Every two years, a new session of Congress begins flush with promises and renewed legislative vigor. This year, the 112th Congress dawns with a new House majority for Republicans, who are vowing to refocus on cutting government spending, create jobs and undo much of President Obama's accomplishments of the past two years.
And you won't need C-SPAN to watch it all unfold.
On Wednesday, House Republicans will stream the opening session of the 112th Congress on their Pledge to America Facebook page, a move that GOP leaders are billing as a down payment on a new era of governing in the public eye through Web-enabled technology.
Nick Schaper, the digital media advisor to incoming House Speaker John Boehner (Ohio), said today's event will mark the first time that the opening session of Congress has been streamed live on Facebook, writing in a blog post that the social networking hub provides a forum "where visitors can interact and discuss the event with others, and offer feedback directly to elected representatives."
The festivities begin at noon, when members will be sworn in, and Boehner is expected to win the speakership in a unanimous vote.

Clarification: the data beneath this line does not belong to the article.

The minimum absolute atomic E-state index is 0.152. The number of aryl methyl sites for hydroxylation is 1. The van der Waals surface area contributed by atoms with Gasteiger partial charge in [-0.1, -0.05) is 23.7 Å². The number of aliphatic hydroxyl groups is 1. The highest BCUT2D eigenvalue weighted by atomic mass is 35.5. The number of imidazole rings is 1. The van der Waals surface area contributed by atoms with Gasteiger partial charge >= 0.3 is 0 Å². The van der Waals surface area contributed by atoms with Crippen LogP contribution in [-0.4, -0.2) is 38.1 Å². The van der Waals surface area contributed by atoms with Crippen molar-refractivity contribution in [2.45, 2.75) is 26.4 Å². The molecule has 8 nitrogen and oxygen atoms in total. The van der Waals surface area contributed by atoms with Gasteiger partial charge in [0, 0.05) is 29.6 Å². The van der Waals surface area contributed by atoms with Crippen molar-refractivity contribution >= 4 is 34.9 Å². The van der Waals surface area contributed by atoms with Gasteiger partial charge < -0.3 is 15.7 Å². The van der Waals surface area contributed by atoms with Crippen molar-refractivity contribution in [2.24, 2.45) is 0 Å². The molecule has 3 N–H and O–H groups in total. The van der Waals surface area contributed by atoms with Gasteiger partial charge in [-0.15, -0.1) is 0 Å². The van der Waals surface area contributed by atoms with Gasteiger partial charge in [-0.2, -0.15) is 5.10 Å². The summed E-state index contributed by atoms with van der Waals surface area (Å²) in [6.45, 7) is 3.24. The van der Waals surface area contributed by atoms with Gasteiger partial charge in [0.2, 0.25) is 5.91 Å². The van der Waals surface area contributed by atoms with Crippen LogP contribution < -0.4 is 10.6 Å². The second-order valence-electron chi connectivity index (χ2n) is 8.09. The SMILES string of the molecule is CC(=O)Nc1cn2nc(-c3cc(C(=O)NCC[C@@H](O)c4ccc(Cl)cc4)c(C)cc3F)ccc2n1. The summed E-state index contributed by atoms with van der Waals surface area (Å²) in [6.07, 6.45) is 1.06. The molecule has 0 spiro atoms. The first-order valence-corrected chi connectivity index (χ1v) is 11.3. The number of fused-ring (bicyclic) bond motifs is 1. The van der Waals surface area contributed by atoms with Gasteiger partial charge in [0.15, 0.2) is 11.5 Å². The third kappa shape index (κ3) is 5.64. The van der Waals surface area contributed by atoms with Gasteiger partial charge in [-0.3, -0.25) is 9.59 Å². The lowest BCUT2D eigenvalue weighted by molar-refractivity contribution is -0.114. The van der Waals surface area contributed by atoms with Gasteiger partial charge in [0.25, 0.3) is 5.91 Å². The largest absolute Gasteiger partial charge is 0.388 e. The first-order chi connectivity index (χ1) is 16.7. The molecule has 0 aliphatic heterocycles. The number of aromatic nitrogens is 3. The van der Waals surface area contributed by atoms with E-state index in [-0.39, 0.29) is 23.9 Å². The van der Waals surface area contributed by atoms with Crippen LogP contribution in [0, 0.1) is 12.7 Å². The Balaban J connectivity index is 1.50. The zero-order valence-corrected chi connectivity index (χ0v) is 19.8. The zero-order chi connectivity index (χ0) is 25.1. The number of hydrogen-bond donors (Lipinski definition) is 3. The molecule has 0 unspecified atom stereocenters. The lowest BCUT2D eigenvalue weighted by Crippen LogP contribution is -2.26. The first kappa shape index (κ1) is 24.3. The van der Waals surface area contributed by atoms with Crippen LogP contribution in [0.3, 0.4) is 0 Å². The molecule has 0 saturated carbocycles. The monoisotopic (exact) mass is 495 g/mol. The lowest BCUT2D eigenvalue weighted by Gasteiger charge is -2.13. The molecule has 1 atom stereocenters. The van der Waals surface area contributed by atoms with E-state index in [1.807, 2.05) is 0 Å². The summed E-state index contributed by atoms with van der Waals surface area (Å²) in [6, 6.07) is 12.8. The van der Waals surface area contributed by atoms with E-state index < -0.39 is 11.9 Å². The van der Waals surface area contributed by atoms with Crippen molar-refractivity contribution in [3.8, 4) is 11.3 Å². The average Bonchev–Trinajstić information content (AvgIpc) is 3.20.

The GOP's new-media push won't end there, as party leaders are advancing an effort to revise House rules to require all committee hearings and markup sessions to be streamed live over the Web. Additionally, the GOP leadership is asserting that all bills should be posted online in searchable format at least three days prior to a vote.
"No longer will bills be dropped in the middle of the night, then voted on the next day," Rep. Greg Walden (R-Ore.), chairman of the Republican Transition Team, wrote in an op-ed in Politico.
While the chasm between the two parties' governing philosophies stretches wide, the GOP's renewed focus on using the Web to engage with the public and bring a new level of transparency to the mechanics of government recalls the populist message Obama rode into the White House two years ago. As a candidate, Obama made similar pledges to use government websites and new media tools to shine a light on government, including a pledge to post all bills online before signing them into law.
But that promise, like other administration new media efforts, has come under fire from critics who have complained that the White House tech team has talked more about transparency than it has delivered.
Nevertheless, the administration has greatly expanded the Web presence of the executive branch through an array of new sites, dashboards and other interactive tools aimed at bringing more government data online, including logs of all visitors to the White House.